A hospital setting would greatly influence the freedom and the tranquility of my labors. I would not enjoy laboring in a medical setting, with anything attached to me. In addition, I have very quick labors. Both of my labors were about 4 hours start to finish. Therefore, I believe trying to get to the hospital would be frustrating and stressful. The idea of rushing to a hospital, laboring in the hospital, and then dealing with the cascade of potential hospital interventions for both me and my baby, makes me think I would absolutely plan for another home birth.
And yet, if I am being honest, I would have to fight the doubt in the back of my head. I would have to wonder, “what if” during my entire pregnancy. I don’t know how the fear of another ambulance ride might influence my pregnancy and labor, emotionally and physically.
If I did decide to do another home birth, my midwife explained that we would have 2 shots of Pitocin prepared and she would also have an IV prepared, in the case of needing to put fluids into my system. In addition, I would notify the Fire Department about my home birth intent and tell them what hospital I would like to be taken to, should anything go awry.
Overall, I feel as though this experience has humbled me, as an individual, but has also made me even more confident in the abilities and decisions of my midwifery care team. My midwife obviously supports the home birth practice, and she believes in allowing a woman’s body to take the lead, but she is also not willing to risk the lives of mama or baby. I have become even more confident in the systems in place to manage potential risks. Therefore, if I had to make the decision whether or not to birth at home, I would need to spend a lot of time in prayer and getting my mind in a space of confidence and peace.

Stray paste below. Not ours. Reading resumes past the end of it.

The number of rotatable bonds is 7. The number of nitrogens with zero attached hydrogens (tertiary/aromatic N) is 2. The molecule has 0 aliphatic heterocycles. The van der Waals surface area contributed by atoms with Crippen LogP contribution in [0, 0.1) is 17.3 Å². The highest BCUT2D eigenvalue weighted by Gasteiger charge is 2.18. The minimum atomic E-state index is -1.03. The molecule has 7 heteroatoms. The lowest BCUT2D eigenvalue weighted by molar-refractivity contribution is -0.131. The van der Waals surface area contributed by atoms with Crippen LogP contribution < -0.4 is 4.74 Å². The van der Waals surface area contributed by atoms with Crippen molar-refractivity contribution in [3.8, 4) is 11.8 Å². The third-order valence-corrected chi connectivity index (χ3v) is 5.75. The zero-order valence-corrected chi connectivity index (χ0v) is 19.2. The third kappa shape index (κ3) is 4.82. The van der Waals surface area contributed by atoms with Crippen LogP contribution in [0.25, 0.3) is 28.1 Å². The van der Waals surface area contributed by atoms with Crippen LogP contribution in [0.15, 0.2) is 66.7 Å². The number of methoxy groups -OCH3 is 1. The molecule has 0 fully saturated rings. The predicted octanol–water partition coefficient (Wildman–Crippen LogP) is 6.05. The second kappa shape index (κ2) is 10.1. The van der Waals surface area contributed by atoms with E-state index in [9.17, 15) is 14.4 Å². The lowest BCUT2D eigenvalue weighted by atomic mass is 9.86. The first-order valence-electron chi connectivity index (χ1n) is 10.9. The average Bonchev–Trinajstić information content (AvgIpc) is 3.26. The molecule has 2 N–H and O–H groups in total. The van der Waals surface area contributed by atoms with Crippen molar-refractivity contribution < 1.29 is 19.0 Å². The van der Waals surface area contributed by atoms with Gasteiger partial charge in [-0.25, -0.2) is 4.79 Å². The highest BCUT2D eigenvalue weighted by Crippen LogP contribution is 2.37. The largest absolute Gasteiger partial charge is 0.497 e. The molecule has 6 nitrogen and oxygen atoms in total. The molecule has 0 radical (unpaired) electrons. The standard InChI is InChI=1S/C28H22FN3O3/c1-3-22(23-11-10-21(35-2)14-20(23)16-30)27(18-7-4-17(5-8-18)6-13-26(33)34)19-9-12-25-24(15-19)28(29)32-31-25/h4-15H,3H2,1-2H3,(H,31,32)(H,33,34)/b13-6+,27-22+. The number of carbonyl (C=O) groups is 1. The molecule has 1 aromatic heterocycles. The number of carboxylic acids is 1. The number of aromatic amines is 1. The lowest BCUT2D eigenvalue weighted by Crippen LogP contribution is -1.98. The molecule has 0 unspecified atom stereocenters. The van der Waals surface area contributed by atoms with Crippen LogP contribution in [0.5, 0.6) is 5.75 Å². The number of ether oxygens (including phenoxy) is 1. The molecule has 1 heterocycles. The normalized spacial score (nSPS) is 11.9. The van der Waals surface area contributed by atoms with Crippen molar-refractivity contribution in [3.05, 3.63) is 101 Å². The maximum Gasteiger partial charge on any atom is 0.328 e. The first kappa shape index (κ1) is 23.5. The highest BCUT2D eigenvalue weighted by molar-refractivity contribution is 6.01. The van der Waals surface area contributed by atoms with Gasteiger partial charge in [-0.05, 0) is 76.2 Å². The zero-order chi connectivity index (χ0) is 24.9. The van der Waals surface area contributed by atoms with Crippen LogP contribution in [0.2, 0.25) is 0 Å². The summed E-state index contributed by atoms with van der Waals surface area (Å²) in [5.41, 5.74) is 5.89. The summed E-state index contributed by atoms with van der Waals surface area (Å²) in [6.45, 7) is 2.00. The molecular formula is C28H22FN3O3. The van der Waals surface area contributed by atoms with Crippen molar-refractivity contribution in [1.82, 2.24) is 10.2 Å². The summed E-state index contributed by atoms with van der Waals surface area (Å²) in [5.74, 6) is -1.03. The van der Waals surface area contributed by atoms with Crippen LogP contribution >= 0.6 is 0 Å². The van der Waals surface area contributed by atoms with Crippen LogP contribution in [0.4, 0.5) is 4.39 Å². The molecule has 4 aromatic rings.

*A possible “why”*
This blog has become a catch all for a wide variety of thoughts, which is very difficult for someone who believes in having a clearly defined thesis. However, I wanted to share one idea about WHY this could have occurred…
I have a few reasons to believe that I originally conceived twins. I had significant bleeding, in the beginning of my pregnancy (I estimate it was about 5 or 6 weeks in, and lasted for 9 days, before I knew I was pregnant). Looking back, the length and type of bleeding seems like it could have been a miscarriage. This threw my dating off, because I thought it was a period, which was corrected at my first ultrasound. I also had numerous dreams I was having twins, early in my pregnancy. In addition, my dad was a fraternal twin, and the gene for ovulating two eggs is carried by fraternal male twins and passed to daughters. Finally, I had a significant amount of amniotic fluid. In fact, looking back my midwife would define my pregnancy as Polyhydramnios, which is the medical term for having too much amniotic fluid in the womb. This condition could explain why I felt SO incredibly stretched and only birthed a 7lb 13oz baby, and it could also explain why I had such an intense hemorrhage.
Whew! So, there it is. For better or worse…but hopefully, always for better.